Arsène Wenger expresses silent disdain for José Mourinho
Arsenal manager plays straight bat only to inflame rivalry with Chelsea counterpart
Arsenal manager Arsène Wenger looks dejected after suffering his 50th career defeat in the Champions League at Dinamo Zagreb. Photograph: Matthew Childs/Reuters
Despite a series of journalistic attempts to get Arsène Wenger to engage in an opinion on anything even vaguely to do with José Mourinho at the pre-match press conference, the Arsenal manager’s stance was clear.
For someone who normally speaks freely on any topic, the Chelsea manager was a non-starter. Nada. Zip. The history of mutual antipathy runs deep and when Wenger said he did not wish to comment on whether he would shake the Chelsea manager’s hand, his expression tightening, the tension this whole brouhaha provokes was palpable.
The irony was Wenger was so adamant not to inflame this story but this deliberate stance not to discuss it – so unusual for him – was revealing enough to set off a sort of simmering anyway. The assembled journalists were left attempting to analyse the deeper meaning of a cluster of no comments.
Do Mourinho’s digs have any effect?
“You should ask him that question. I focus on what I love, which is football. I respect everybody in the job and focus on what I love and that’s football. All the rest honestly does not concern me.”
But don’t they have an effect on you?
“No, because I just told you that what is important is football for me.”
What about not shaking hands at the Community Shield?
“I don’t want to talk about that.”
Will you shake hands tomorrow?
“I won’t tell you more than I just told you.”
Do you regret the touchline incident last season?
“I have nothing more to say about this situation.”
Is your relationship with José better?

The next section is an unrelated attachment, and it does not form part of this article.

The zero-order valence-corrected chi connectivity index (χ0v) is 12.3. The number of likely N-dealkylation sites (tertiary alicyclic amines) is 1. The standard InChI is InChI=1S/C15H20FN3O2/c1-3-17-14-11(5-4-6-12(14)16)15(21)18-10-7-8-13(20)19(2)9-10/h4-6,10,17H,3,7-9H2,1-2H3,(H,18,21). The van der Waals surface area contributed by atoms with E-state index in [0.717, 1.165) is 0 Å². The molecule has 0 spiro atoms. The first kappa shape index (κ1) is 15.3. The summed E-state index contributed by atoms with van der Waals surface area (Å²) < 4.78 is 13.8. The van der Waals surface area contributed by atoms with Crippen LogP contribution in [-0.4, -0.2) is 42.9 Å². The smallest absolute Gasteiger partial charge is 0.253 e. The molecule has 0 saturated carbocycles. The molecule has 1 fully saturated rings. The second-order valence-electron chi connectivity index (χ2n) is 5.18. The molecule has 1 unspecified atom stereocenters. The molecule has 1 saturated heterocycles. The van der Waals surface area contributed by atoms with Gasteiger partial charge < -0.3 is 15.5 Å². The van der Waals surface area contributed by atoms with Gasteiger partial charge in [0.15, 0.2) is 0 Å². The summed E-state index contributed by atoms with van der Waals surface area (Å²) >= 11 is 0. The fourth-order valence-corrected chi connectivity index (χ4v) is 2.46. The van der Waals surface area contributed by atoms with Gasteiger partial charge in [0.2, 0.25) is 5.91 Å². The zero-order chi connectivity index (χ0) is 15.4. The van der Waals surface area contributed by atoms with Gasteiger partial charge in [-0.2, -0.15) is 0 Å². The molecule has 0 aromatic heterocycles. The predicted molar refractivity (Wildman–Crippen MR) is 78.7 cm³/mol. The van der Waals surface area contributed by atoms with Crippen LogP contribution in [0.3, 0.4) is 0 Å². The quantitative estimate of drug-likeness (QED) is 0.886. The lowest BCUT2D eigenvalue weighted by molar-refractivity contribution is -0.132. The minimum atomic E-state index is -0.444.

“A special relationship is not my worry, all I worry about is our performance.”
Are Chelsea in decline?
“I don’t know, I leave that to the specialists. I take care of my team and my own problems.”
It all felt a bit damned if you do and damned if you don’t in terms of this area of discussion.
Wenger is no fan of these verbal spats and does not like to think they have too much real consequence.
“Realistically people come to watch football and all the rest is a little bit secondary,” he says. “What is important is the quality of what we will see at 12.45pm and you want people to focus on that. For us, it’s a big game and we know our position at the end of the season will depend on how well we do in the big games. I do not think too much about where Chelsea stand in the league at the moment. I focus more on us performing well.”
Wenger reflected positively on the impact of finally beating Chelsea in the Community Shield. “It can sometimes be a mental block for the players or the team when they do not win against certain teams. On that front it was good,” he says.
Although preparation has been far from ideal, with a late return from Zagreb exacerbated by the fact the local airport was closed and the team needed to travel two hours by coach to fly from neighbouring Slovenia, Wenger does not want any excuses. “I knew before the game in Zagreb that time would be short and took decisions linked with that.”
He is yet to decide on whether to pick Theo Walcott, with 11 goals from 11 starts, or Olivier Giroud, who is enduring a difficult time, up front, while Per Mertesacker is available again after an illness – although he may have some trouble displacing the excellent Gabriel.
Wenger confirmed Jack Wilshere will have surgery next week. “It is a blow, a big problem, but in the short-term only because it does not damage his future.”
The manager hopes the Petr Cech factor will have an influence on the opposition as Arsenal head to an assignment they have found so troublesome in recent years at Chelsea.
“You know you have to score the perfect goal in front of him,” said Wenger, who wonders whether the goalkeeper’s aura and the friendship he had with his former team-mates at Stamford Bridge can be have an effect on the Chelsea attack.
“I just want him to focus on this game and not be influenced by that. You can’t go there and wonder if you’re standing in the right goal or not. It is always difficult to go back to your club and play but fortunately he has handled that this season. That is why I decided to play him in the Community Shield. It is the first step that is important and he has dealt very well with it.” Guardian service